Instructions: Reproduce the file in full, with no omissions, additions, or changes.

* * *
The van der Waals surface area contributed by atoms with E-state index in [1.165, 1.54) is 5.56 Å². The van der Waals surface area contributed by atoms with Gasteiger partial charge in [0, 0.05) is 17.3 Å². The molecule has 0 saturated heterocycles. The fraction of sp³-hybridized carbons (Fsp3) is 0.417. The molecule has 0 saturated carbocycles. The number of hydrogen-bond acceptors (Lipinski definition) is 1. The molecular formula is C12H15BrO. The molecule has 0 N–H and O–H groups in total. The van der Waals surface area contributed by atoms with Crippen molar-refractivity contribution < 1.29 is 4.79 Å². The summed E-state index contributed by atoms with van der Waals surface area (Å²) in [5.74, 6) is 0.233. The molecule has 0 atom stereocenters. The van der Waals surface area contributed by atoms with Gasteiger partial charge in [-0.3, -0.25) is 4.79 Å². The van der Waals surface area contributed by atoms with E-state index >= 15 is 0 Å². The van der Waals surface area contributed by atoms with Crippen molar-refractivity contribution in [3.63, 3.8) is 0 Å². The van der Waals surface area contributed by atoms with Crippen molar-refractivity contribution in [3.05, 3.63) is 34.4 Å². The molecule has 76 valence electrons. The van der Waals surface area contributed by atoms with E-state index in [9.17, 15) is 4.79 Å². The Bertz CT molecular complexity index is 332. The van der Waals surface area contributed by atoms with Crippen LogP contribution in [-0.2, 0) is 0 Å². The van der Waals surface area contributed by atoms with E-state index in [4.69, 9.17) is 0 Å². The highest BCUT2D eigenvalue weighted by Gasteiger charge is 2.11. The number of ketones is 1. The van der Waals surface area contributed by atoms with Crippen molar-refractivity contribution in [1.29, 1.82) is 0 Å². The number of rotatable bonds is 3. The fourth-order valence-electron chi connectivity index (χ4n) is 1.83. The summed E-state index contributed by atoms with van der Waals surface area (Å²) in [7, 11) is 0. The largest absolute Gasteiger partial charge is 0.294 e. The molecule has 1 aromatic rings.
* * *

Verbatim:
The van der Waals surface area contributed by atoms with E-state index in [1.165, 1.54) is 5.56 Å². The van der Waals surface area contributed by atoms with Gasteiger partial charge in [0, 0.05) is 17.3 Å². The molecule has 0 saturated heterocycles. The fraction of sp³-hybridized carbons (Fsp3) is 0.417. The molecule has 0 saturated carbocycles. The number of hydrogen-bond acceptors (Lipinski definition) is 1. The molecular formula is C12H15BrO. The molecule has 0 N–H and O–H groups in total. The van der Waals surface area contributed by atoms with Crippen molar-refractivity contribution < 1.29 is 4.79 Å². The summed E-state index contributed by atoms with van der Waals surface area (Å²) in [5.74, 6) is 0.233. The molecule has 0 atom stereocenters. The van der Waals surface area contributed by atoms with Gasteiger partial charge in [-0.3, -0.25) is 4.79 Å². The van der Waals surface area contributed by atoms with E-state index >= 15 is 0 Å². The van der Waals surface area contributed by atoms with Crippen molar-refractivity contribution in [3.63, 3.8) is 0 Å². The van der Waals surface area contributed by atoms with Crippen molar-refractivity contribution in [3.05, 3.63) is 34.4 Å². The molecule has 76 valence electrons. The van der Waals surface area contributed by atoms with E-state index in [9.17, 15) is 4.79 Å². The Bertz CT molecular complexity index is 332. The van der Waals surface area contributed by atoms with Crippen LogP contribution in [-0.2, 0) is 0 Å². The van der Waals surface area contributed by atoms with E-state index in [4.69, 9.17) is 0 Å². The highest BCUT2D eigenvalue weighted by Gasteiger charge is 2.11. The number of ketones is 1. The van der Waals surface area contributed by atoms with Crippen molar-refractivity contribution in [1.29, 1.82) is 0 Å². The number of rotatable bonds is 3. The fourth-order valence-electron chi connectivity index (χ4n) is 1.83. The summed E-state index contributed by atoms with van der Waals surface area (Å²) in [7, 11) is 0. The largest absolute Gasteiger partial charge is 0.294 e. The molecule has 1 aromatic rings.